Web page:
First album recorded by Davis' second quintet — E.S.P. teams with energy, emotion
Landmark 1965 recording splits divide between accessible hard-bop and cutting-edge improvisation
A landmark recording and masterful symphony of performance, composition, and execution, Miles Davis' E.S.P. established the template jazz would follow for the following decade.
The 1965 record splits the gap between accessible hard-bop and the cutting-edge approach Davis increasingly pursued into the 1970s. Adventurous, sophisticated, and yet altogether cohesive, E.S.P. stands out not only due to its elastic compositions but via its chemistry, interplay, and feeling attained by the instrumentalists.
This meticulously restored audiophile version renders the music's dynamics, pitch, colors, and textures with lifelike realism and proper scale. Reference-caliber separation, wall-to-wall soundstages, and distinct images magnify the intensity and beauty of Davis and Co.'s creations. Whether it's the distinctive snap of Tony Williams' drum sticks against the snare head, air moving through Davis' trumpet, acoustic thrum of Ron Carter's bass, or upper register of Herbie Hancock's piano, the sound is better than you'd even hear in the most intimate jazz clubs. Prepare to be swayed on every level.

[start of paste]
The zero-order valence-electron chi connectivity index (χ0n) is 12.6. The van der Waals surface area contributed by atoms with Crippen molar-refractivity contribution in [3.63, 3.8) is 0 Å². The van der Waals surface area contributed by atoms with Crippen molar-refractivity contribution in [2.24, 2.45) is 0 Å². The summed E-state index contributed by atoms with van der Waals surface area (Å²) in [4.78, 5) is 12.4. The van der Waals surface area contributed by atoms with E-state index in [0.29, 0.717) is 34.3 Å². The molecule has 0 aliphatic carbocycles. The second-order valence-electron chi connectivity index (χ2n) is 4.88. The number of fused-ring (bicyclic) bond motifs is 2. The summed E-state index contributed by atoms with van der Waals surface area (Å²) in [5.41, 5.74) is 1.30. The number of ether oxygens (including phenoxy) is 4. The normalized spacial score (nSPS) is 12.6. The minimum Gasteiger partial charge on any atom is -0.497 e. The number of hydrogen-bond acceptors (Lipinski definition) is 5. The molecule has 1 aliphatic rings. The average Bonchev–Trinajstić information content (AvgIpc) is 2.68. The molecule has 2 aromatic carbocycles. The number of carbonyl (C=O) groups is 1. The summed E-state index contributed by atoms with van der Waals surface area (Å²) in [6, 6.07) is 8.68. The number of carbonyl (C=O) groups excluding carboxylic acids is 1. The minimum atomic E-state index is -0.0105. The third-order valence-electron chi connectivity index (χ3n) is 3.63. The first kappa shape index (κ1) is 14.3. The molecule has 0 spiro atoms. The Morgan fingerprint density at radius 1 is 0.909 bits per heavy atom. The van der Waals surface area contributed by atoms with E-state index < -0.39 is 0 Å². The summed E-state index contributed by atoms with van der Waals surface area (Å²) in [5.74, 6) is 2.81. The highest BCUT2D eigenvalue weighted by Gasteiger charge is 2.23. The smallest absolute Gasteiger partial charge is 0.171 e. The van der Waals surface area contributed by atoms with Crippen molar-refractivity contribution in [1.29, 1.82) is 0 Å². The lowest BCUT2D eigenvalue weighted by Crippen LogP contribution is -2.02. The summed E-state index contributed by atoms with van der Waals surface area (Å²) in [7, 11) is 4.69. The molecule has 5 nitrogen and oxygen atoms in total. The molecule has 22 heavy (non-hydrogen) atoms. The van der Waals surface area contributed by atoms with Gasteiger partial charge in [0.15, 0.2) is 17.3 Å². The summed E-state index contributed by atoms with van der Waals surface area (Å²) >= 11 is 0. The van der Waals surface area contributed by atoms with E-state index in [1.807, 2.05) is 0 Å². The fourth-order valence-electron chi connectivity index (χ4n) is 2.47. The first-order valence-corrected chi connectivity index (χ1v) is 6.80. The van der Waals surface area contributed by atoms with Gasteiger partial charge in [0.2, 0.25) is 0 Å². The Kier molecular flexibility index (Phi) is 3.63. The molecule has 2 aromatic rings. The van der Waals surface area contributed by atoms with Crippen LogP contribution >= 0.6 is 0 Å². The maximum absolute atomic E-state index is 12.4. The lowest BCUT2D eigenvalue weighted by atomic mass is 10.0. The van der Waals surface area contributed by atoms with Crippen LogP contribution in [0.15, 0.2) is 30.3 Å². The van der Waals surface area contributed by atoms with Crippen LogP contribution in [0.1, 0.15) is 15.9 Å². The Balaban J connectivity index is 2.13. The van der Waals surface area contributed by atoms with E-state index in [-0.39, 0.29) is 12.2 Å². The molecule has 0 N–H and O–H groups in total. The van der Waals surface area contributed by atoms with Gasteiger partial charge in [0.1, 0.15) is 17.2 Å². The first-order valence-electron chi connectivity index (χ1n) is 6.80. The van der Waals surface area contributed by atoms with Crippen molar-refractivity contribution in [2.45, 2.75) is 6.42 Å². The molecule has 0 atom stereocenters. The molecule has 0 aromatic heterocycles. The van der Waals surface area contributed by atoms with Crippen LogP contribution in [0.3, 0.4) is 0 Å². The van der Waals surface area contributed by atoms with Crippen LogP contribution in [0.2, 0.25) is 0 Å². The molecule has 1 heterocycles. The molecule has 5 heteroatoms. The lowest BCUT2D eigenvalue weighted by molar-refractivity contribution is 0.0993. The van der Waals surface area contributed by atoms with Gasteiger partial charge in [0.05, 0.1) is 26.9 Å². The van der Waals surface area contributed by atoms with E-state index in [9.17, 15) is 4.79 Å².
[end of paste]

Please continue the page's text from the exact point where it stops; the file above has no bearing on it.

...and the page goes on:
For many, E.S.P. looms among the decade's best albums if only because of the significance of Davis' lineup. While Hancock, Williams, and Carter are holdovers that began playing with one another on 1963's Seven Steps to Heaven, Wayne Shorter functions as the secret weapon and key addition responsible for this ensemble hitting a new peak. Indeed, the saxophonist helped pen two of the seven compositions here — notably, E.S.P. is entirely comprised originals and clocked in as one of the longest-running jazz LPs issued at the time — and, more importantly, grants Davis the confidence and leeway necessary for the eruption of enigma, steadiness, and tension.